Tired

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This blurry picture was taken with my ancient cell phone minutes before The Stinging occurred this afternoon

 

I’m tired.

Being around grief is draining. My husband’s only brother has been gone for less than two weeks, so his death is still very recent and shocking. I’m profoundly thankful that I’m not the one in deep grief, but it’s still challenging being around it. It’s not just tough on me; it’s hard on our two young girls, but the cliche “children are resilient” seems to ring true with them. They’ve been through far worse during the many times I was incapacitated with bipolar depression and when I was away in the hospital seven times for bipolar disorder. They’re keeping busy with school, ballet, The SpongeBob Lama and lest we forget, My Little Pony. (They’ll deny watching that, but they can’t resist watching those freaky, perky ponies prance about.)

Apart from the sadness, the fall is my absolute favorite time of year. I love autumn, and I love Halloween! (It’s my favorite holiday.) October is a powerful, weird, symbolic time as I was married in October of 2001 and I was diagnosed with bipolar disorder in October, 2007. I just read on Therese Borchard’s blog Beyond Blue that fall can create excessive anxiety for people and that made me pause…it seems to be a very activating time in many kinds of ways, both good and yuck.

Speaking of anxiety, I experienced some of it this afternoon while relaxing on the deck with Lucy. This wacky collie (who has the one of the thickest coats you can imagine – it’s layer-upon-layer of softness) loves sitting in the sun whether it’s a mild 65 degrees or last week’s heat wave of 101+!  

I saw a bee flying around her and I gently waved it away, thinking nothing of it. We don’t have that many bees around here and I thought the bee flew off on its merry way. I proceeded to pet Lucy’s fluffy side and BOOYA!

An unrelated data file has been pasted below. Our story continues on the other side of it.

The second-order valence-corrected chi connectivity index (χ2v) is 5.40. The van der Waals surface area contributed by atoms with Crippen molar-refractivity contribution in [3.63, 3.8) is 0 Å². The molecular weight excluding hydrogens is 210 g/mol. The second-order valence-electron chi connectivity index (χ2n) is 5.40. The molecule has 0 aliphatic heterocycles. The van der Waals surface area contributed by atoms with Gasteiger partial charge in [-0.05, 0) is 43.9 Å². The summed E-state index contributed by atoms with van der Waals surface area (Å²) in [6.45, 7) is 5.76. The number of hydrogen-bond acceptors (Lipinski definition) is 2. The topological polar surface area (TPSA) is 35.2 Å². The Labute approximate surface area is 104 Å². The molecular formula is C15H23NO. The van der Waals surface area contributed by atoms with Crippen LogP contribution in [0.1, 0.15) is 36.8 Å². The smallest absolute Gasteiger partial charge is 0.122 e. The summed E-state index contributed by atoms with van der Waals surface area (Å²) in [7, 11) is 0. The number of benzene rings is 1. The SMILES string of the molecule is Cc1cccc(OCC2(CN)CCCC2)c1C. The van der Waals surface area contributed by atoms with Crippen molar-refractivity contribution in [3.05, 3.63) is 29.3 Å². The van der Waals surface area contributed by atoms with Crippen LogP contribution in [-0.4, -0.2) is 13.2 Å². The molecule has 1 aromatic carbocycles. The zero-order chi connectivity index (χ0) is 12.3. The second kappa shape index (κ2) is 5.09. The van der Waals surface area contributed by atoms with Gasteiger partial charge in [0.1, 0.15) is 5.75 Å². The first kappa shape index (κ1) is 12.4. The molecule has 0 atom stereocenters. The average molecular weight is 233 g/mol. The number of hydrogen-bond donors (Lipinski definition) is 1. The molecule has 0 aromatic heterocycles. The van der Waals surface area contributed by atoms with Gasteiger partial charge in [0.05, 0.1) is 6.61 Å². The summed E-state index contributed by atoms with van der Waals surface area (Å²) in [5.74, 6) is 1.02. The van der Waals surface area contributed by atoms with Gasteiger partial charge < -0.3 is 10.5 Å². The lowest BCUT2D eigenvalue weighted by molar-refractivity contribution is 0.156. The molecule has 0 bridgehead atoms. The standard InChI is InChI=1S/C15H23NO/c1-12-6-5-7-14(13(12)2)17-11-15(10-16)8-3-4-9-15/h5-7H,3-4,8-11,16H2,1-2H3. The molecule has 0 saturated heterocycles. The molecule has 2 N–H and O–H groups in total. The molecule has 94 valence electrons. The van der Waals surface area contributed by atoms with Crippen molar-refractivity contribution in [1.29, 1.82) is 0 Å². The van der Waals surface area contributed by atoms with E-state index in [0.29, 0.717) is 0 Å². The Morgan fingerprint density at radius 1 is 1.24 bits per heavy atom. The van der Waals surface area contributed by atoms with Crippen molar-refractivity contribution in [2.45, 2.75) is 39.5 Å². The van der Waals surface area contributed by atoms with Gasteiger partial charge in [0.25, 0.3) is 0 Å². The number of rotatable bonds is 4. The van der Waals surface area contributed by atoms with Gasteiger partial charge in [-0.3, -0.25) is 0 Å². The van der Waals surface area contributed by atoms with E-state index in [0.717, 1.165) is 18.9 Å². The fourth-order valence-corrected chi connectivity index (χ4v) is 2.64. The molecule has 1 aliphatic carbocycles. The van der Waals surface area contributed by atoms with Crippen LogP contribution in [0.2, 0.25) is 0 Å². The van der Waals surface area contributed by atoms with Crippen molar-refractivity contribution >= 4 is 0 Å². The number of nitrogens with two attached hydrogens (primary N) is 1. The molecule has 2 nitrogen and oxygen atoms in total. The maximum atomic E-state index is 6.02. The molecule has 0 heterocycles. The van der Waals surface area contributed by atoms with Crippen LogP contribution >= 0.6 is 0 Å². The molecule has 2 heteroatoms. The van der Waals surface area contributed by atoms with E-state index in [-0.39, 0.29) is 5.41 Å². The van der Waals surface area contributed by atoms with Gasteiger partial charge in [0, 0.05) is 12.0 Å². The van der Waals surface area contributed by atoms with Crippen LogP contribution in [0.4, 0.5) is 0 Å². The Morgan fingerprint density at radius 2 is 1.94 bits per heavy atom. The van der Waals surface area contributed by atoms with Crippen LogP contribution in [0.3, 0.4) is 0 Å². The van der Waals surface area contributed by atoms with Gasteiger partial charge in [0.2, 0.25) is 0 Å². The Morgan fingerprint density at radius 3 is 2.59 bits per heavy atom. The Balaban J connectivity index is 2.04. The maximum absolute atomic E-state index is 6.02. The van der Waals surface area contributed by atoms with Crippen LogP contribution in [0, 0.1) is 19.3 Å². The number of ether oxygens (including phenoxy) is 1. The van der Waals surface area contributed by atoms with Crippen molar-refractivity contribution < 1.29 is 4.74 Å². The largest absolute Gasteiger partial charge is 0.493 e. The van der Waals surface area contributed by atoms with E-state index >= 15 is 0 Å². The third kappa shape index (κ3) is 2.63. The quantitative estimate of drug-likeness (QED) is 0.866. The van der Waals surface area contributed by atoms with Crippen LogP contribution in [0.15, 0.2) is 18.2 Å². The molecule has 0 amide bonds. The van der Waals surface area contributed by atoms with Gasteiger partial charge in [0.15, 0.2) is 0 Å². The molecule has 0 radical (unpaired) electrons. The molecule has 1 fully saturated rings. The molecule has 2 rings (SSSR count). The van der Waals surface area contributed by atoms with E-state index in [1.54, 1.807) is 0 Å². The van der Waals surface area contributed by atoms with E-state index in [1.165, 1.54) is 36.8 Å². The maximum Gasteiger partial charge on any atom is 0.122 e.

Unbeknownst to me, the bee returned to burrow in Lucy’s honey-colored coat and it stung the side of my right hand. I thought I had a fairly high toleration for pain, but damn, it hurt! This was one big bee. I hadn’t been stung since I was a kid. Luckily I’m not allergic to bee stings or else it could have been a very scary situation. One of the first books I ever read was about a child who dies from a bee sting – talk about giving one a bee phobia, which is technically called melissophobia. I put ice on the swollen spot, which helped a lot, and then I followed up with calamine lotion. 

That was my excitement for the day!

Unfortunately this post isn’t too exciting, but I like to check in once a week on Thursdays or Fridays. I feel really off if I don’t post 1X/week. I even get a bit paranoid that if I start skipping my habit I’ll get lax about blogging and give it up. Ye olde black and white thinking! Perish that thought!

It’s okay if posts aren’t always Fresh Pressed-caliber, right? 😉 (By the way, I’m losing respect for F.P. – I can write about that another time, but for now let me just state for there record that I was shocked and disappointed that WordPress editors didn’t publish anything about World Suicide Prevention Day/suicide-related! Like we really need another post about paleo nutrition instead. Shameful!)